Ephedra: A Dangerous Supplement
Stan Reents, PharmD
05/06/2007 08:51 AM
Last Revision: 01/15/2016 07:55 AM
On February 17, 2003, Baltimore Orioles pitcher Steve Bechler died of heat stroke while practicing in Florida. At the time of his death, his body temperature was reported to be 108 degrees F. The use of the herbal supplement ephedra was implicated.
On January 5, 2004, the Food and Drug Administration (FDA) banned the sale of all dietary supplements containing ephedra. This ruling went into effect on April 12, 2004.
In this article, I will summarize ephedra, and, some of the FDA actions regarding its regulation in the US.
HISTORY OF EPHEDRA
Ephedra, also called "Ma huang," is one of the oldest and best known herbs in Chinese medicine. It is mentioned in the book Shen Nong Ben Cao Jing which dates to around 100 AD. Some sources claim that ephedra has been used for more than 5000 years.
Readers should not confuse ephedra, ephedrine, and pseudoephedrine. "Ephedra" refers to the plant source or herbal products in their raw form. "Ephedrine" is a specific chemical ingredient obtained from ephedra plants (see below). An analogy is nicotine and tobacco: nicotine is one of many chemicals obtained from the tobacco plant. Further, note that ephedrine is marketed as a legitimate pharmaceutical drug while ephedra is an herbal supplement. Thus, the names "ephedra" and "ephedrine" should not be used interchangeably.
There are approximately 40 different species of ephedra plants. Biological names for two of the more commonly used plants are Ephedra sinica and Ephedra intermedia.
Ephedra plants yield at least 6 chemicals: the first 2 below are major, while the other 4 are minor:
- pseudoephedrine (commonly known by the brand name "Sudafed®")
- norephedrine (a component of phenylpropanolamine, PPA)
- norpseudoephedrine (a controlled substance in the US; also known as "cathine")
Of these 6 chemicals, ephedrine and pseudoephedrine represent about 90% of the total alkaloid content in ephedra plants, with Ephedra sinica being a slightly better source than Ephedra intermedia.
While it is useful to know the chemical make-up of herbal ephedra, it is even more important to realize that its ingredients -- ephedrine, pseudoephedrine, etc. -- are related to amphetamine; the chemical structures of all these drugs are almost identical. Thus, it should not be surprising that the effects of herbal ephedra are similar to those of amphetamine. Fortunately, it appears that ephedra is not as prone to addiction as amphetamines are. Nevertheless, in high doses, ephedrine has been shown to cause psychosis (see below).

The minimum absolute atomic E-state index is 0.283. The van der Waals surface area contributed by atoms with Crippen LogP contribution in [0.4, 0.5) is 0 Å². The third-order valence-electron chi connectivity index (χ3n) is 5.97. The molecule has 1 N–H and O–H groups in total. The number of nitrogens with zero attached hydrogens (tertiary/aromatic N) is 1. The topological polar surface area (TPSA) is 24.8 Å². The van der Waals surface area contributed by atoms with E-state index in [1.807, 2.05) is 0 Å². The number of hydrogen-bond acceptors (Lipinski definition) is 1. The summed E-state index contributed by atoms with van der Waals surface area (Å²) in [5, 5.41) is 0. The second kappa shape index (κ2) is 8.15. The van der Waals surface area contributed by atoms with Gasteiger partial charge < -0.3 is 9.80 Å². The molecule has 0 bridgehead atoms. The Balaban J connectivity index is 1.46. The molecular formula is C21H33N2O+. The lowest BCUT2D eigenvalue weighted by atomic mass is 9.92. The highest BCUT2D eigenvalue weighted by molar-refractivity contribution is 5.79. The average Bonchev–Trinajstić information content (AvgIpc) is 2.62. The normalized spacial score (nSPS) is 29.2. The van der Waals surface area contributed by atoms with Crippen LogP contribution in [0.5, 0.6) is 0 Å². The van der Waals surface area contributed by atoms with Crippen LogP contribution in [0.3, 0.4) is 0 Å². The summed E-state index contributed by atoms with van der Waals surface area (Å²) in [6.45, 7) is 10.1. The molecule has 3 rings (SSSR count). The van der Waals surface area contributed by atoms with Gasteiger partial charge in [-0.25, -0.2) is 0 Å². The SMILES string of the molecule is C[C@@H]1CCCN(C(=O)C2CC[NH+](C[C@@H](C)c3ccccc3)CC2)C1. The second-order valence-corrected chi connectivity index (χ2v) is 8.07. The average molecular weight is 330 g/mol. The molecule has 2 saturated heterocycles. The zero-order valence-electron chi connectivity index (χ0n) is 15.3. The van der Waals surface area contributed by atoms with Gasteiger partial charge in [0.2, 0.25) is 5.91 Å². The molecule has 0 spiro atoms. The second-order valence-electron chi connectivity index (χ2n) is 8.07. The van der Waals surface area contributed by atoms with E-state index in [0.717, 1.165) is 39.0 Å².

Ephedra's actions are mostly seen on the cardiovascular system. The alkaloids in ephedra cause a release of adrenalin (aka: epinephrine). This leads to an increase in heart rate and blood pressure. In controlled settings like an operating room, and with precise dosing, IV ephedrine is used therapeutically to increase low blood pressure and low heart rate during surgery. But, this mechanism is also the most likely explanation for why ephedra supplements have been associated with severe cases of cardiovascular and cerebrovascular toxicity.
USES OF EPHEDRA AND EPHEDRINE
• Use in Weight Loss: Ephedrine has been shown to be effective for weight-loss in obese subjects, however it appears that it does so only when administered either in high doses (Shekelle PG, et al. 2003), or in combination with caffeine (Astrup A, et al. 1992) (Lenz TL, et al. 2004). Unfortunately, combining ephedra (or ephedrine) with caffeine leads to more side effects (see below).
• Use in Sports: The February 2, 1998 issue of Sports Illustrated carried a story about the use (abuse) of pseudoephedrine (commonly known by the brand name Sudafed®) in the NHL. The article stated that, as players were being warned of the risks of pseudoephedrine, many were switching to ephedra supplements to provide the same boost.
COMBINING EPHEDRA WITH CAFFEINE
The risks of ephedra increase when combined with caffeine. This combination is not only dangerous, but potentially deadly. Caffeine increases body temperature while several alkaloids in ephedra cause vasoconstriction, which inhibits heat loss. These 2 actions aren't a good combination for the cardiovascular system. When dogs were given high doses of guarana (an herbal source of caffeine) with ephedra, 17% died or had to be euthanized (Ooms TG, et al. 2001).
Nevertheless, some researchers argue that caffeine and ephedrine have been used together successfully as a weight loss aid in obese subjects without problems. Several studies from Copenhagen show that chronic administration of caffeine and ephedrine together does not produce severe side effects. And the doses used in these studies were large: caffeine 600 mg/day and ephedrine 60 mg/day (Astrup A, et al. 1992) (Astrup A, et al. 1993) (Toubro S, et al. 1993).
Yet, an equally compelling argument can be made against the use of caffeine+ephedra:
- In 2000, a report appeared in the New England Journal of Medicine describing a 19 year-old body-builder who developed severe chest pain resulting in an MI minutes after ingesting 24 mg of ephedra with 10 mg of caffeine (Traub SJ, et al. 2001).